# Suppose you are given the following (x, y) data pairs. x 1 2 6 y 4 3 9 Find the least-squares equation for these data (rounded to three digits after the decimal).ŷ =  +  x(b) Now suppose you are given these (x, y) data pairs. x 4 3 9 y 1 2 6 Find the least-squares equation for these data (rounded to three digits after the decimal).ŷ =  +  x (c) In the data for parts (a) and (b), did we simply exchange the x and y values of each data pair? YesNo     (d) Solve your answer from part (a) for x (rounded to three digits after the decimal).x =  +  y Do you get the least-squares equation of part (b) with the symbols x and yexchanged? YesNo     (e) In general, suppose we have the least-squares equation y = a + bx for a set of data pairs (x, y). If we solve this equation for x, will we necessarily get the least-squares equation for the set of data pairs (y, x), (with x and y exchanged)? Explain using parts (a) through (d). In general, switching x and y values produces the same least-squares equation.Switching x and y values sometimes produces the same least-squares equation and sometimes it is different.    In general, switching x and y values produces a different least-squares equation.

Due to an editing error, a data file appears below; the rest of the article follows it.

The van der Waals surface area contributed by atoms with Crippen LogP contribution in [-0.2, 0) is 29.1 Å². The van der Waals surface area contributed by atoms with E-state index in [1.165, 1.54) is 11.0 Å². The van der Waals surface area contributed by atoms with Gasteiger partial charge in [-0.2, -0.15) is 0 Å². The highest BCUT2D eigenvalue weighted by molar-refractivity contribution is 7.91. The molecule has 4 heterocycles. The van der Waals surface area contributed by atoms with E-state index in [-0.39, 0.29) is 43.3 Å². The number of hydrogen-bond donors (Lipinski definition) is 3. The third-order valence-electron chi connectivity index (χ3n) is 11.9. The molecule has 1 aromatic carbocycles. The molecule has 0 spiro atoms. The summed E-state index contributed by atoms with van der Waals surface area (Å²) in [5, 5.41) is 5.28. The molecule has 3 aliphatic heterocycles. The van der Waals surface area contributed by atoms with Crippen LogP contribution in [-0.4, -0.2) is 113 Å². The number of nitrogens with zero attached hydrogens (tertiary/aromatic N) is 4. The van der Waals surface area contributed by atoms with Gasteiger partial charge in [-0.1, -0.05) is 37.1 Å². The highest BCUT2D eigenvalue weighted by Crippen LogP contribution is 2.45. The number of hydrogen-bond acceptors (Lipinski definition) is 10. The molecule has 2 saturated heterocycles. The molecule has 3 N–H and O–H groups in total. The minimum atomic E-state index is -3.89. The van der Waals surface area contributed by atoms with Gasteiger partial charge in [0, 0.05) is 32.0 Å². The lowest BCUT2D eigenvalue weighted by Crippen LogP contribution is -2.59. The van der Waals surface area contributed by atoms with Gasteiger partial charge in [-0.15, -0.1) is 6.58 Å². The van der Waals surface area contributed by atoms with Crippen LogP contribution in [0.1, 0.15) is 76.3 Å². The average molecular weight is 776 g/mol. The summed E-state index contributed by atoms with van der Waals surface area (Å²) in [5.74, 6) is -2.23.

Question

Suppose you are given the following (xy) data pairs.

 x 1 2 6 y 4 3 9

Find the least-squares equation for these data (rounded to three digits after the decimal).
ŷ =  +  x

(b) Now suppose you are given these (xy) data pairs.

 x 4 3 9 y 1 2 6

Find the least-squares equation for these data (rounded to three digits after the decimal).
ŷ =  +  x

(c) In the data for parts (a) and (b), did we simply exchange the x and y values of each data pair?

YesNo

(d) Solve your answer from part (a) for x (rounded to three digits after the decimal).
x =  +  y

Do you get the least-squares equation of part (b) with the symbols x and yexchanged?

YesNo

(e) In general, suppose we have the least-squares equation y = a + bx for a set of data pairs (xy). If we solve this equation for x, will we necessarily get the least-squares equation for the set of data pairs (yx), (with x and y exchanged)? Explain using parts (a) through (d).

In general, switching x and y values produces the same least-squares equation.Switching x and y values sometimes produces the same least-squares equation and sometimes it is different.    In general, switching x and y values produces a different least-squares equation.